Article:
Academy Art and Cricket
The former Royal Military Academy, like the former Royal Herbert Hospital, is a gated community which is very frustrating if you’re interested in the local history illustrated by historic architecture, or even if you’re just nosy and like looking at old buildings. So I felt really lucky to find the electronic gates open while on a walk with my camera; a chance to have a closer look at what is happening with “The Academy Your Piece of History” as the signs say.
Lots of history happened in the Royal Military Academy in its 134 years – between 1805 and 1939 - as the education centre for artillery officers. Its distinguished teaching staff included Michael Faraday, and graduates included Earl Kitchener, Woolwich-born General Gordon and King Farouk I of Egypt. And some believe it was the place where Snooker was invented. The original architect was Sir James Wyatt, a proponent of the neo-Gothic style who was also the architect for the near-by Royal Artillery Barracks. The central library building, shown above, with its leaded ogee domed octagonal towers was modelled on the White Tower at the Tower of London, where Wyatt was based in his role as Surveyor-General of the Ordnance. It has been described as “An outstanding example of Wyatt’s Gothick style, and one of the most important pieces of military architecture in the country.”
The developers, Durkan Estates, are creating 328 new homes on the site, converting the old Academy and erecting 3 new blocks of flats. They include Extra Care sheltered housing in Colebrook House and L&Q housing association affordable housing. So far the main work seems to have been on the new blocks, with little obvious change to the existing buildings.
There have however been changes in the area around the grade II listed former church of St Michael and All Angels, which is a key component of the developer’s vision to create an urban village with the church and great hall at its centre – the village square. Their plan is that:
St Michaels and the All Angels will become an arts and culture centre, providing studio space for local artists and an open space for the use of residents for exercise classes, art lessons and cultural events.
Essentially a pod will be built inside the church structure containing the 12 artists’ studios, and leaving a space for the cultural activities. The church was built much later than the main part of the academy; its history is summarised in Chapter 10 of the brilliant English Heritage draft Survey of London Volume 48:
Since the 1850s there had been a desire to provide the site with a chapel. Money had been set aside and plans prepared on two occasions, a contract even put out to tender in 1871. But other provision took priority and the cadets used the garrison church. Sufficient subscription funds were at last secured and the Academy’s chapel was built in 1902–4 on the site of the old drill shed, and dedicated as the Church of St Michael and All Angels. Maj.-Gen. N. H. Hemming, RE, deployed red-brick Perpendicular Gothic to fit in with the surroundings. A cruciform plan was intended, but want of money meant that the southern transept was not built until 1926. Inside there is an oak pseudo-hammer-beam roof. Furniture, decoration and an organ were all funded by charitable subscription and fitting out was gradual through to the end of the 1920s. The most impressive fitting was the First World War memorial west window of 1920, designed by Christopher Whall and his daughter Veronica to depict soldiers in historical uniforms paying homage to the Virgin and Child. An earlier west window, moved to the east, commemorated the fallen of the Boer War. The Academy’s chapel became the main garrison church after the Second World War. It closed in 2003. Thereafter memorials, furnishings and the decorative windows were taken to the Royal Artillery’s headquarters at Larkhill, Wiltshire, and Sandhurst.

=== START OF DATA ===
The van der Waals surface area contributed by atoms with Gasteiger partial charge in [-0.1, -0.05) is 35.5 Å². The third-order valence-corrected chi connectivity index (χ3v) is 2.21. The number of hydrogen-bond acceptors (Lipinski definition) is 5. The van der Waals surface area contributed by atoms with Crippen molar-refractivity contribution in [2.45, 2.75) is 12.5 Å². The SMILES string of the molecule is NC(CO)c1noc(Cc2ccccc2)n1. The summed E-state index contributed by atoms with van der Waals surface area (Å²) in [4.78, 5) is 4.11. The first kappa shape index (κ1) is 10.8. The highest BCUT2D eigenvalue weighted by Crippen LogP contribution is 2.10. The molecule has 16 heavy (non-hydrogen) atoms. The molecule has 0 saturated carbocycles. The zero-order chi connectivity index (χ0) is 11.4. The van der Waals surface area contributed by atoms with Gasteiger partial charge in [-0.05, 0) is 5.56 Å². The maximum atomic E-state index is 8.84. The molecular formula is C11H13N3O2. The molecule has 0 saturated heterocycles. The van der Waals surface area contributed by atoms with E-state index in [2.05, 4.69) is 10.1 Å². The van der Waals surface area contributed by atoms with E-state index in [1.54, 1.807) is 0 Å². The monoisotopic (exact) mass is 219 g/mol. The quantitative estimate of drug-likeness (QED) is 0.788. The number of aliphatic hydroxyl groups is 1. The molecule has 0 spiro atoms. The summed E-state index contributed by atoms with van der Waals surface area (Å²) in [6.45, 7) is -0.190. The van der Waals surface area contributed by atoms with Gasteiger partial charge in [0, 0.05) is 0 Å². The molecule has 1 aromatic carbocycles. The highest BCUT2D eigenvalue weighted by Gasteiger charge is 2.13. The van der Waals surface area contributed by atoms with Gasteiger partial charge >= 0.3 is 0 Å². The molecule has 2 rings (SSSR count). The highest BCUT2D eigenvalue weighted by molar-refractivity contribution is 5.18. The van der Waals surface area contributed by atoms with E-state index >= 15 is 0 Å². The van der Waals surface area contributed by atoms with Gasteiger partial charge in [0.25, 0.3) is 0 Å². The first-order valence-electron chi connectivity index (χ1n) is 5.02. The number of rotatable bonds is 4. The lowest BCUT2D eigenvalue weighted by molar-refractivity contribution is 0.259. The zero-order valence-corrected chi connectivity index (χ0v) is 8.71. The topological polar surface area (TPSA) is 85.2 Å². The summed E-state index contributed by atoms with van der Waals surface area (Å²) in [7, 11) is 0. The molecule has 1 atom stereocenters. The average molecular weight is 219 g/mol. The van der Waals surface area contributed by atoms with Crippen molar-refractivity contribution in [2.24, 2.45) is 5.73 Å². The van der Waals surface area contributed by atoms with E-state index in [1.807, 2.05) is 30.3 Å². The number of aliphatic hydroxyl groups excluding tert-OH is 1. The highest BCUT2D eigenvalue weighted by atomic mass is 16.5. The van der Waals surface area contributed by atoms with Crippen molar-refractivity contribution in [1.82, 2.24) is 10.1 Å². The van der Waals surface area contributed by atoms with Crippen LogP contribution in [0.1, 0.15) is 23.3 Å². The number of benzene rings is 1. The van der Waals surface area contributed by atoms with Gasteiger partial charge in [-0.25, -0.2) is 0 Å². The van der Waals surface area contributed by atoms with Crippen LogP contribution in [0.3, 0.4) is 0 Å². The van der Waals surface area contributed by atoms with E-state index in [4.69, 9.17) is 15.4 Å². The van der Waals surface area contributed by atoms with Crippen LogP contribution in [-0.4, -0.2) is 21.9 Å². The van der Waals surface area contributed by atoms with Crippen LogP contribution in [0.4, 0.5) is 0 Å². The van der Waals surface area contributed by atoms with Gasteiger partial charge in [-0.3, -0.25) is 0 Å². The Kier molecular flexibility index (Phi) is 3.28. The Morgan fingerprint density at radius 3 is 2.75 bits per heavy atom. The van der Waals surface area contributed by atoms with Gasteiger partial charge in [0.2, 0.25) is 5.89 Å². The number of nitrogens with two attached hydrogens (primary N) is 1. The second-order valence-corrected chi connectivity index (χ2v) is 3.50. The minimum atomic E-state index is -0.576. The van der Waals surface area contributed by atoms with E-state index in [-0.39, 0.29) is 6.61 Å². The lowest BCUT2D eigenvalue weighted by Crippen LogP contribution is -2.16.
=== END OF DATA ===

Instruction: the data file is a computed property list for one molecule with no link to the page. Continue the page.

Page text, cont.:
It’s a shame the stained glass windows have been removed; when I was there the windows were mainly plain leaded glass, and the inside was crammed with partitions and offices, making it impossible to see any remaining decorative features.
The Great Hall, which was once the RMA dining hall, will also be converted for community use – in a similar way to the church by inserting a pod within the existing building. As shown in the plan above it is just across the square from the church. It is proposed that it will provide:
A space for all residents to use whether to watch a movie in the screening room, meet friends in the coffee area, dine in the private dining room, quietly read in the library, relax on the mezzanine or work in the office area. Spaces for everybody: designed for maximum flexibility.
The plan also includes development of changing rooms for cricketers using the cricket pitch which is being re-created in the metropolitan open land in front of the academy; a cricket pitch was originally created in 1878. This is intended as a facility for the wider community, and the planning documents mention that it will be available free of charge to schools in the area. There are records of the Royal Military Academy cricket team between 1865 and 1938, playing games against teams such as the MCC and the Royal Military College Sandhurst. However their home games all appear to be played on the pitch at the Royal Artillery Barracks, rather than at the Academy.
There’s a lot more that could be seen at the Academy, for example the Officers’ Mess shown below and interior fittings pictured by Urban Explorers. And a lot more history to be discovered. It’s a great shame that the Academy and Our Piece of History is not more accessible to the whole community.